Readers Respond to Death of Klinghoffer Simulcast Cancellation

The Death of Klinghoffer

It came as no surprise that the cancellation of the scheduled simulcast of John Adams’s The Death of Klinghoffer, slated for production at the Metropolitan Opera this fall, has inspired some very active comment section action. But have you heard the work yet? Let’s listen and chat.

Bora Yoon: The Weight of Magic

Bora Yoon. Photo by Leslie Van Stelten

Although composers are always constructing new sonic worlds, Bora Yoon is super-charging that idea through her multimedia and site-specific works. Her performances create immersive environments that, as she puts it, “transport people somewhere, and return them, hopefully changed from the experience.”

Metropolitan Opera Cancels Death of Klinghoffer Live HD Transmission

John Adams

The Live in HD transmission of The Death of Klinghoffer has been cancelled after concerns were raised that the Metropolitan Opera’s plans to transmit the opera might be used to fan global anti-Semitism. Adams describes the decision as “deeply regrettable” saying it “goes far beyond issues of artistic freedom, and ends in promoting the same kind of intolerance that the opera’s detractors claim to be preventing.”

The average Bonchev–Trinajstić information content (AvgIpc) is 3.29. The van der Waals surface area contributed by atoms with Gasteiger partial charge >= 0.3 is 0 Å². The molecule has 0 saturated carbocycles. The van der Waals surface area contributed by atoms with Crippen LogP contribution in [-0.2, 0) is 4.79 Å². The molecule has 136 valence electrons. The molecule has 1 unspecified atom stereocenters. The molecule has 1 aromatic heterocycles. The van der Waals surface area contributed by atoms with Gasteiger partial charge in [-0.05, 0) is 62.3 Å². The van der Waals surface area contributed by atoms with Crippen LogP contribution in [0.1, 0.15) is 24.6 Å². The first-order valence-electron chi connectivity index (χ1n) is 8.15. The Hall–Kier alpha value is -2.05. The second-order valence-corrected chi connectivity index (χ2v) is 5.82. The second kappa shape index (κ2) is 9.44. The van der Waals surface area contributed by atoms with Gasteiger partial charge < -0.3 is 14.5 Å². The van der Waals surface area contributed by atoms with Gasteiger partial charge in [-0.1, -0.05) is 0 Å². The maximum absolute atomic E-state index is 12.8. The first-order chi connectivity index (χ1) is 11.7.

Sounds Heard: Akropolis Reed Quintet—Unraveled

Akropolis Reed Quintet - Unraveled

Unraveled features works written for the group through their ongoing commissioning project. The album is filled from stem to stern with tight writing by young composers, and the spectacular playing engages both intellect and emotion throughout.

Boston: Bromp Treb Busts the Matrix

Bromp Treb (Neil Young Cloaca) at Café Fixe, June 10, 2014. Photo by Susanna Bolle.

Neil Young Cloaca is an irrepressible showman. Bromp Treb is an opportunity for him to apply that carnival-barker enthusiasm to a table full of mismatched gear. Cloaca circled the table, triggering highly distorted samples while playing up theatrical befuddlement, as if he was trying to decipher a recalcitrant machine—or defuse an eccentric bomb.

Lessons from the Central Valley

Fresno from the air

Poor attendance at a new music concert is nothing out of the ordinary. However, one of my best-attended concerts featured what was arguably some of the most abstract and adventurous programming that I have placed on Fresno New Music’s calendar.

On the Good and the Great—Wrapping up the NY Phil Biennial

New York Philharmonic 2014 Biennial

Last week amounted to a floodgate of new music being opened: from a few new subscription-series pieces per season from major figures and some encouragement to young talent by way of CONTACT! commissions, the Philharmonic and partners performed well over 60 pieces from composers of all stages and many walks of life.

February: New Mexico and the Holes

Bootheel Abandoned House

There is freedom in the holes. The holes remind you that the universe is still expanding, the world is still a work in progress, and there is space for your own contributions.

Ciao Manhattan: A Remembrance of Lee Hyla (1952-2014)

Lee Hyla

Lee Hyla (1952-2014) was the “Alpha Composer”—charismatic, at the center of things. Not only composers, but jazz musicians and creative improvisers revered him, his creative energy was infectious. Everybody wanted a part of it, and he was happy to oblige.

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